French minister a showman with power

De Villepin has bond with President Chirac, `like father and son'

February 15, 2003|By Todd Richissin | Todd Richissin,SUN FOREIGN STAFF

PARIS - When the French foreign minister ended his speech yesterday to the United Nations Security Council and was rewarded with applause, many people who have watched his career half expected him to stand up, flip his head of ample hair backward, stretch his arms fully and take a deep bow.

Foreign Minister Dominique de Villepin, who has become a household face in America if not a household name, has long been a showman in French politics. He is as famous for his energetic temper as for his suave looks and lyrical style of speaking, and, according to French observers, has never failed to stop in his tracks when he sees a television camera.

Beyond his flourishing style as a spokesman, though, he has also become President Jacques Chirac's most influential adviser and has had a strong hand in France's opposition to the United States in both NATO and the United Nations.

"He is a showman, yes, but a showman with considerable intelligence," said Philippe Moreau-Defarges, senior fellow at the French Institute for International Relations here. "What is interesting about his manner is he takes the license without being a politician. ... He is, in some ways, a lifetime bureaucrat."

Villepin, 49, has never held elected office. An author of books about contemporary French political culture and the last years of Napoleon, he is a self-published poet who peppers speeches with quotations from historical leaders and, occasionally, inserts a poetic flourish of his own, as happened yesterday, when he said, "war is always the sanction of failure."

The son of a French senator, he was schooled to be a senior civil servant, attending the prestigious Institute of Political Science and the Ecole Nationale d'Administration, important training grounds for generations of French politicians. He served in the French embassies in Washington and New Dehli.

His status grew in 1995 when Chirac appointed him secretary-general of the presidential office, a position roughly equivalent to White House chief of staff. Chirac appointed him foreign minister last May.

"They have a relationship like a father and son," said Veronique Soule, foreign editor of the newspaper Liberation. "They are very close, they trust each other and they call each other two or three times a day just to discuss ideas."

The closeness of the relationship may have been demonstrated most clearly by the quickness with which Chirac forgave Villepin in 1997. That is when the president took Villepin's advice to call early parliamentary elections - and thereby lost control of parliament to the Socialist Party.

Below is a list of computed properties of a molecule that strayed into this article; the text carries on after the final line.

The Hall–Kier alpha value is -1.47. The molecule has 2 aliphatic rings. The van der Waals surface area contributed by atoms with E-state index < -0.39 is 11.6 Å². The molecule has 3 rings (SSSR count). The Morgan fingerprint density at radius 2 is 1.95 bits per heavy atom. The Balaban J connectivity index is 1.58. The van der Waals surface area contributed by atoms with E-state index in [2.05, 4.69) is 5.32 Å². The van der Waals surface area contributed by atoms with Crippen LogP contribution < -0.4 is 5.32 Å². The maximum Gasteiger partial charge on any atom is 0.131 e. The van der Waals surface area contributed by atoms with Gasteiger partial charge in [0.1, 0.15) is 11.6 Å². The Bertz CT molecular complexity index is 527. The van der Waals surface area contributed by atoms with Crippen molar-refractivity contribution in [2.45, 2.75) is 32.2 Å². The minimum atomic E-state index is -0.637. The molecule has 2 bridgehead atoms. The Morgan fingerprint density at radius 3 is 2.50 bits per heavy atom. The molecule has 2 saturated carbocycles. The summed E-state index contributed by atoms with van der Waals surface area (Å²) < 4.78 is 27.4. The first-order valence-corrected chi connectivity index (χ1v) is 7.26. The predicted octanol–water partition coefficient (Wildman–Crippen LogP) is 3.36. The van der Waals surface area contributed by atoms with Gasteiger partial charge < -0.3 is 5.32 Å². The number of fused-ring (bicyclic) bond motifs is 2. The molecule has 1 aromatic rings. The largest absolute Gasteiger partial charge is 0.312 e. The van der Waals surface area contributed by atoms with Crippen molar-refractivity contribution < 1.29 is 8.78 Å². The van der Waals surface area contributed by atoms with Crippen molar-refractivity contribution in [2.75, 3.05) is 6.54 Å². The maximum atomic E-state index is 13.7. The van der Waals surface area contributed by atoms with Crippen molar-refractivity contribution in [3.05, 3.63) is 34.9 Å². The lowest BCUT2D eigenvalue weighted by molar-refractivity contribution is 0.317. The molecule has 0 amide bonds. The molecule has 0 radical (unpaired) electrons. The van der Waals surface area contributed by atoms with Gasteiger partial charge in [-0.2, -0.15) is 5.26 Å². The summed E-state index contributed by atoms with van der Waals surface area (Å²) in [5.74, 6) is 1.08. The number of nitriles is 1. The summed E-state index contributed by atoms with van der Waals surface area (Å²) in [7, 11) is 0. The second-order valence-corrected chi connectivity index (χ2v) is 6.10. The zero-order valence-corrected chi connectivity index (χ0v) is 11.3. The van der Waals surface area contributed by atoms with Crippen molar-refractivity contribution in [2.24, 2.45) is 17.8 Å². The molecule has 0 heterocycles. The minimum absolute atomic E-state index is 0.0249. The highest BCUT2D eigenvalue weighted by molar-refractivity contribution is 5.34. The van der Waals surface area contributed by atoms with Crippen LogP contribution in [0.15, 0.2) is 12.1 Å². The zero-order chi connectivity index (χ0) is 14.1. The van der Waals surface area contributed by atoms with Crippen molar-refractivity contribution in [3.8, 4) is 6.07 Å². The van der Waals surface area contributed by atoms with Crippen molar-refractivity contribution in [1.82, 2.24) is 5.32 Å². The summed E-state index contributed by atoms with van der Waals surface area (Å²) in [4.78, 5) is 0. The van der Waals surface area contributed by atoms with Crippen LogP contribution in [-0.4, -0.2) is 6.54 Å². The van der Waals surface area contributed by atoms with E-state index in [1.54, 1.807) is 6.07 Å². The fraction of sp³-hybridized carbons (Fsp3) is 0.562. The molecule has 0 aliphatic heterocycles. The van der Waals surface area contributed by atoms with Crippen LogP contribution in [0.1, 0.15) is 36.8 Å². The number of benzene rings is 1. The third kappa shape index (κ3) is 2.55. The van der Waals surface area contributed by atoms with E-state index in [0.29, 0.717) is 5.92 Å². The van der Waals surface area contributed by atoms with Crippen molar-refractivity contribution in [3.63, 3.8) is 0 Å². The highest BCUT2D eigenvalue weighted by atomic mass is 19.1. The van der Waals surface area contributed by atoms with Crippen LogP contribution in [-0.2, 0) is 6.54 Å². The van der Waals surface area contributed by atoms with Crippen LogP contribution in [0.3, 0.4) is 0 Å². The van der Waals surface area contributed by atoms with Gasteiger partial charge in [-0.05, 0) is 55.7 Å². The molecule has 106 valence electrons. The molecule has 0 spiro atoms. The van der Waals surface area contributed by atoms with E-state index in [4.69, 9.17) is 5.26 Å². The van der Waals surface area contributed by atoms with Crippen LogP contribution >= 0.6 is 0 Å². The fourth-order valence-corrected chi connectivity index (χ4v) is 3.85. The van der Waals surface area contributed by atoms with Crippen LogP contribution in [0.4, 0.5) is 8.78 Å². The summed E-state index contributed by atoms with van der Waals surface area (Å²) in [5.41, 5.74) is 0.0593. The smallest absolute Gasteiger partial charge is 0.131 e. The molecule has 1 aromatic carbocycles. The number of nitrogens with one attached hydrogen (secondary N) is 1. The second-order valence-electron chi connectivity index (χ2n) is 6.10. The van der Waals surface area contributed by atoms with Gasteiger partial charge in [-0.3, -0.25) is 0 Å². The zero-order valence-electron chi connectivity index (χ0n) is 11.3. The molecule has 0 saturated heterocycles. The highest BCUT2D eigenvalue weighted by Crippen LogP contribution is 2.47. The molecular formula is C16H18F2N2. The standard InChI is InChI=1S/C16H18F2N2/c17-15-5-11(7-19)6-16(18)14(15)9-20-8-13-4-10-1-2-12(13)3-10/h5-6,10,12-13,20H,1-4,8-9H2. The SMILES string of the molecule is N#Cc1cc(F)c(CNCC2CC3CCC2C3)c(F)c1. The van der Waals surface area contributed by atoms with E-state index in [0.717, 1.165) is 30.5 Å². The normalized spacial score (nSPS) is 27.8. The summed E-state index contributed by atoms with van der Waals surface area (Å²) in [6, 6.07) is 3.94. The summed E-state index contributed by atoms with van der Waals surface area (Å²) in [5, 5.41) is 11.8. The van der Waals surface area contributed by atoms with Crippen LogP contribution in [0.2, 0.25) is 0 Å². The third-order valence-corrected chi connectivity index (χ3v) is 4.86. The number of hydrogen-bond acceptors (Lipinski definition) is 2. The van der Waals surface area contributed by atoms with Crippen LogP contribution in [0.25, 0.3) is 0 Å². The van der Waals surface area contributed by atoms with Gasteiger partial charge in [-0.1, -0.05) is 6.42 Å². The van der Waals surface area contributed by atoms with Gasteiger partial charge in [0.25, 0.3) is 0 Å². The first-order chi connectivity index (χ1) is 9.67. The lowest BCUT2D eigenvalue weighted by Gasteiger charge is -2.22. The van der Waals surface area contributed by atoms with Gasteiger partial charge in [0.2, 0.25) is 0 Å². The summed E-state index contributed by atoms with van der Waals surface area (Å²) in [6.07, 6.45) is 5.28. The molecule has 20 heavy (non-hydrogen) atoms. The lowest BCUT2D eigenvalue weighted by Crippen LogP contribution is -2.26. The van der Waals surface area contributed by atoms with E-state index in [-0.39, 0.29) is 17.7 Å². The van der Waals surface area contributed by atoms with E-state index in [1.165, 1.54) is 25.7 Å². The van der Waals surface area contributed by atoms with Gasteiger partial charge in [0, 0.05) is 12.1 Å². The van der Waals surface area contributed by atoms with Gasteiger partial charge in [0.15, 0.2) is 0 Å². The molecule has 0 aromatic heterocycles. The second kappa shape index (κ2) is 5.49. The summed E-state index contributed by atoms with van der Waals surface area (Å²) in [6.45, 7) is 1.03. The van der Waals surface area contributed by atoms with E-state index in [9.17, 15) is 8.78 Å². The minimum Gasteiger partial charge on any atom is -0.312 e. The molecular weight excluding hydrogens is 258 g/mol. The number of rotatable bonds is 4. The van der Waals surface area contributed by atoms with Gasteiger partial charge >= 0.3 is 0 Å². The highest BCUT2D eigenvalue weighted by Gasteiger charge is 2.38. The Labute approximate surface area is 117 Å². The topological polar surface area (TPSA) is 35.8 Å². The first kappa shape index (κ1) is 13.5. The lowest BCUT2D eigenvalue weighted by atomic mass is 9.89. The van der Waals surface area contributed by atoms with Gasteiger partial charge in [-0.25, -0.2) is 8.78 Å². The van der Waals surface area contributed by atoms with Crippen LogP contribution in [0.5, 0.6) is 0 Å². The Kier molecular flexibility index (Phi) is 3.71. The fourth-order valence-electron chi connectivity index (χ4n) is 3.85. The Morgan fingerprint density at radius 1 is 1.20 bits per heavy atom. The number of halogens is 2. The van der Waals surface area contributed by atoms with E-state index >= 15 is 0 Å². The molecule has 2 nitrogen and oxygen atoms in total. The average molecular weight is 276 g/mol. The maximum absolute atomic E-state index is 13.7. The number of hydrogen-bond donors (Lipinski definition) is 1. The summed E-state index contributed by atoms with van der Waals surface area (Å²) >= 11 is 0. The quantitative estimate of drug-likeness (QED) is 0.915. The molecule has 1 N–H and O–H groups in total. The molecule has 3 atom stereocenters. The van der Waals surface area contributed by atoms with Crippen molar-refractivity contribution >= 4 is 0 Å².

Conservative members of Chirac's party have not forgiven Villepin, and some have criticized his stance against the United States as an attempt to improve his own prospects for eventually winning elective office. Other members of Chirac's Cabinet have criticized him for underestimating the seriousness of a civil war in the West African nation of Ivory Coast, where French troops are playing a significant role.

French Social Affairs Minister Francois Fillon complained this month to the newspaper Le Figaro that Villepin's "head is swelling and he is becoming so big-headed that he says and does just about everything."

Liberation described Villepin as a "cunning tactician" and "an enthusiast with strong convictions who knows that beyond fine words he will soon have to show results."

And, of course, he has an admirer in Chirac.

"I think de Villepin is what Chirac would want to be if he were a younger man - handsome, appealing and respected among intellectuals," said Moreau-Defarges. "The bond is quite strong and is useful to both of them because politically they are very similar."

The two are in strong agreement, observers said, about wanting to give U.N. weapons inspectors more time in Iraq. When de Villepin and Chirac differ, as happened this month when Villepin underscored France's willingness to use force in Iraq and Chirac then insisted that the French position remained unchanged, the differences have more to do with style than with substance, said Guillaume Parmentier, director of the French Center on the United States here.

"They are both men of big ideas, and the danger for them is not living up to those big ideas," Parmentier said. "Their stance on Iraq is, as much as an honest disagreement about war, a chance to make France matter."

That was evident yesterday both in Villepin's quest to seize the Security Council agenda by proposing another meeting on March 14 and in his rhetoric.

Ending his remarks, Villepin said: "This message comes to you today from an old country, France, from a continent ... that has known war, occupation, barbarity. It is an old country that does not forget and is very aware of all it owes to freedom-fighters who came from America and elsewhere.

"And yet France has always stood upright in the face of history before mankind. Faithful to its values, it wants resolutely to act together with all members of the international community. France believes in our ability to build together a better world."

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